Jan 13, 2016 by

CREDIT: AP Photo/Sue Ogrocki,File

This Sunday, Nov. 6, 2011 file photo of a chimney that toppled and went through the roof at the home of Joe and Mary Reneau are pictured through a second-story screen window in Sparks, Okla.

Oklahoma has been hit by swarms of earthquakes over the last few years, and some residents have had enough.

This week, a group of 14 homeowners in Edmond, Oklahoma filed a lawsuit against 12 energy companies, claiming that the companies’ fracking operations have contributed to this uptick in earthquakes. Specifically, the lawsuit targets the companies’ wastewater disposal wells, claiming that the injection of fracking wastewater into these wells “caused or contributed” to earthquakes and constituted an “ultrahazardous activity.”

In the lawsuit, filed in Oklahoma County court, the residents focus on two earthquakes — of 4.3 and 4.2 magnitude — that struck Edmond on December 29 and January 1. The plaintiffs say they suffered damage from the earthquakes, and that the energy companies were “negligent, careless, and reckless” in their treatment of the earthquake risks surrounding wastewater injection.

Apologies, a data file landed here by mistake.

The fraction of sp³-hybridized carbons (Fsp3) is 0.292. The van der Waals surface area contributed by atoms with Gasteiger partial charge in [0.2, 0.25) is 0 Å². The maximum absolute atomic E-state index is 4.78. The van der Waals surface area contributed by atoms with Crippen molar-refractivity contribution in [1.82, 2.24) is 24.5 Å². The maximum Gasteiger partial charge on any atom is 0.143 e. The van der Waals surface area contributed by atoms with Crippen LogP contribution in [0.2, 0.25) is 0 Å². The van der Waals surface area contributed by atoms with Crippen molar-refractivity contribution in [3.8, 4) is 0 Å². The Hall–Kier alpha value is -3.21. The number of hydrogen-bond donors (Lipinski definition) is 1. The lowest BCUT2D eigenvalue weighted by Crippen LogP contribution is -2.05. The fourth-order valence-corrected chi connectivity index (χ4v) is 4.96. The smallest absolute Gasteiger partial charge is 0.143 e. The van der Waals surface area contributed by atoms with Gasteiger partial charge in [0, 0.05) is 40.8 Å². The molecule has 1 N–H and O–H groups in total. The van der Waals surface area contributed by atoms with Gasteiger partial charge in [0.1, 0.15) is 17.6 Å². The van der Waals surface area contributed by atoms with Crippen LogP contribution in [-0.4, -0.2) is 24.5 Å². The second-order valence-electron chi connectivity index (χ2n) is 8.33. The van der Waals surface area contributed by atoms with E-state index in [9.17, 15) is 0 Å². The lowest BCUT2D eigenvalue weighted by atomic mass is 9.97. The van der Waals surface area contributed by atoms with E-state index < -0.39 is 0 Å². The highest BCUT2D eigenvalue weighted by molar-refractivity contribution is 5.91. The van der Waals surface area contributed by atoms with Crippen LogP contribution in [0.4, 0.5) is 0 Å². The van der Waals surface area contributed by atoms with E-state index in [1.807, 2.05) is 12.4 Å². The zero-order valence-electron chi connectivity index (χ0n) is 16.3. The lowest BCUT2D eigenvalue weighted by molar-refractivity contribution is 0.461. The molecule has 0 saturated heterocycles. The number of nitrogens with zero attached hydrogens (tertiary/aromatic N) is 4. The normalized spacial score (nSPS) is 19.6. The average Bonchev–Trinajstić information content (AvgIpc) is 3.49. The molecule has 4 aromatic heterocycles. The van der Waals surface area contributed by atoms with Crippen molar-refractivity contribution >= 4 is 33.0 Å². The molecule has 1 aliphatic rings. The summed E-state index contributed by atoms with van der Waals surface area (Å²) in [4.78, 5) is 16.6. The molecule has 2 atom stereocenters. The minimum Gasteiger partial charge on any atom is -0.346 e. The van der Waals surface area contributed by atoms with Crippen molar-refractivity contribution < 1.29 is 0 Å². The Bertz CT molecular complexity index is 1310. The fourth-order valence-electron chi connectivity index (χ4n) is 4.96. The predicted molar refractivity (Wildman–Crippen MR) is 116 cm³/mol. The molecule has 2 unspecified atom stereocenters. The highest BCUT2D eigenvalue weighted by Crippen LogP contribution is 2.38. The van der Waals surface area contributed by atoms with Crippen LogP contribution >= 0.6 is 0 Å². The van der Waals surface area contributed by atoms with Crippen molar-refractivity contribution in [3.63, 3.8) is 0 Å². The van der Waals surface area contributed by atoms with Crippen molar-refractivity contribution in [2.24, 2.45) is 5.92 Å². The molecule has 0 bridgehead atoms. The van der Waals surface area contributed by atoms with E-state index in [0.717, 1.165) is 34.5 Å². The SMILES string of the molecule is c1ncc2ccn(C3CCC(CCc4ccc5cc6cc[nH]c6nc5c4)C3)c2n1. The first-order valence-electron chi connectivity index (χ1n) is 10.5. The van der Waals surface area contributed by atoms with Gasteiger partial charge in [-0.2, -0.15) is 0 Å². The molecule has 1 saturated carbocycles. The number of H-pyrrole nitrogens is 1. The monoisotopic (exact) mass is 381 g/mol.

“As a direct and proximate result of defendants’ negligence, plaintiffs have suffered and will continue to suffer severe and permanent damage to their persons and property,” the lawsuit states. This damage includes “cracked and broken interior and exterior walls” and “movement of the foundations beneath their dwellings.” These damages have taken a toll on the residents psyches, too, causing “mental and emotional anguish, fear, and worry.”

Wastewater injection has been tied to increased earthquake risk before. The U.S. Geological Survey said in a report last year that many of the earthquakes that have peppered the Midwest since 2009 could be linked to oil and gas companies’ practice of injecting their wastewater deep underground. If wastewater is pumped into a fault, scientists think, it could cause the fault to slip, causing an earthquake. Researchers have linked wastewater injection to earthquakes in Texas and Ohio.

Oklahoma has seen a major uptick in earthquakes in recent years. From 1991 to 2008, Oklahoma experienced no more than three 3.0 magnitude or higher earthquakes every year. Then, in 2009, the state started to see an increase in earthquake activity. In 2014, Oklahoma was the most seismically active state in the lower 48 U.S. states, with 585 quakes. 2015 was even higher, with 857 quakes — more than all the lower 48 states combined.

These earthquakes have also spurred other lawsuits in the state. The Oklahoma Supreme Court ruled last year that people could sue oil companies for damages claimed to be caused by earthquakes. That was good news for Sandra Ladra, who sued Tulsa-based oil and gas company New Dominion LLC for damages related to a November 2011 earthquake. The Oklahoma Supreme Court ruling means that her case can proceed. And another lawsuit seeks class-action status for residents affected by earthquakes in multiple Oklahoma counties.

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